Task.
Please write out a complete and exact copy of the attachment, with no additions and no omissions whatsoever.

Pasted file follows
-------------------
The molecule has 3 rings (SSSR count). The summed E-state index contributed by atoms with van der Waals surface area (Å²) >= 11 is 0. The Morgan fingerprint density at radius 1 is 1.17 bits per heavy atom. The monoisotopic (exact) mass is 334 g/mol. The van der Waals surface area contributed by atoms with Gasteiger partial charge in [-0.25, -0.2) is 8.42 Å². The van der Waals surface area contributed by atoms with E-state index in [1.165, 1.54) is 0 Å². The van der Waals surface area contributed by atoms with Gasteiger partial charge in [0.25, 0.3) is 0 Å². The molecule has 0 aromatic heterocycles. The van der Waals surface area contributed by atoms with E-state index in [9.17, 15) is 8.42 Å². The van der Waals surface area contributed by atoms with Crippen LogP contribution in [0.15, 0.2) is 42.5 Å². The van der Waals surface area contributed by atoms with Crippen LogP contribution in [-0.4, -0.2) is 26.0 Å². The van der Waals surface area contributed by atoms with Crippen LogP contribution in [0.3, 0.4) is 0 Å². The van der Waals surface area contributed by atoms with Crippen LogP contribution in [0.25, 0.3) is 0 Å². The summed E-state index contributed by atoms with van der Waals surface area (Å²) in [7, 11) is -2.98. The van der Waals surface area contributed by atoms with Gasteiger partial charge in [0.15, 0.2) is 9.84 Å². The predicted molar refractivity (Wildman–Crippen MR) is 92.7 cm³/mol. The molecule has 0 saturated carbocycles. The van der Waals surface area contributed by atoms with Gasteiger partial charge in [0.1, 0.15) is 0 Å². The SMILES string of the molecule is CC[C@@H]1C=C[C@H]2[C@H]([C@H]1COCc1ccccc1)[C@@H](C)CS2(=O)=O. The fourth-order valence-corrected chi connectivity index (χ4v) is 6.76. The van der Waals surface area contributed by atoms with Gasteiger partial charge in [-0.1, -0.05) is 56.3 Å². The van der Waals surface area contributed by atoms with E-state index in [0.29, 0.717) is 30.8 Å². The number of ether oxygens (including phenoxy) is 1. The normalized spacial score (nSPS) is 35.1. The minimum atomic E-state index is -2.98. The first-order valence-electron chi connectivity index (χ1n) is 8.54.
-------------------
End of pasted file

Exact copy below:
The molecule has 3 rings (SSSR count). The summed E-state index contributed by atoms with van der Waals surface area (Å²) >= 11 is 0. The Morgan fingerprint density at radius 1 is 1.17 bits per heavy atom. The monoisotopic (exact) mass is 334 g/mol. The van der Waals surface area contributed by atoms with Gasteiger partial charge in [-0.25, -0.2) is 8.42 Å². The van der Waals surface area contributed by atoms with E-state index in [1.165, 1.54) is 0 Å². The van der Waals surface area contributed by atoms with Gasteiger partial charge in [0.25, 0.3) is 0 Å². The molecule has 0 aromatic heterocycles. The van der Waals surface area contributed by atoms with E-state index in [9.17, 15) is 8.42 Å². The van der Waals surface area contributed by atoms with Crippen LogP contribution in [0.15, 0.2) is 42.5 Å². The van der Waals surface area contributed by atoms with Crippen LogP contribution in [-0.4, -0.2) is 26.0 Å². The van der Waals surface area contributed by atoms with Crippen LogP contribution in [0.3, 0.4) is 0 Å². The van der Waals surface area contributed by atoms with Crippen LogP contribution in [0.25, 0.3) is 0 Å². The summed E-state index contributed by atoms with van der Waals surface area (Å²) in [7, 11) is -2.98. The van der Waals surface area contributed by atoms with Gasteiger partial charge in [0.15, 0.2) is 9.84 Å². The predicted molar refractivity (Wildman–Crippen MR) is 92.7 cm³/mol. The molecule has 0 saturated carbocycles. The van der Waals surface area contributed by atoms with Gasteiger partial charge in [0.1, 0.15) is 0 Å². The SMILES string of the molecule is CC[C@@H]1C=C[C@H]2[C@H]([C@H]1COCc1ccccc1)[C@@H](C)CS2(=O)=O. The fourth-order valence-corrected chi connectivity index (χ4v) is 6.76. The van der Waals surface area contributed by atoms with Gasteiger partial charge in [-0.1, -0.05) is 56.3 Å². The van der Waals surface area contributed by atoms with E-state index in [0.29, 0.717) is 30.8 Å². The number of ether oxygens (including phenoxy) is 1. The normalized spacial score (nSPS) is 35.1. The minimum atomic E-state index is -2.98. The first-order valence-electron chi connectivity index (χ1n) is 8.54.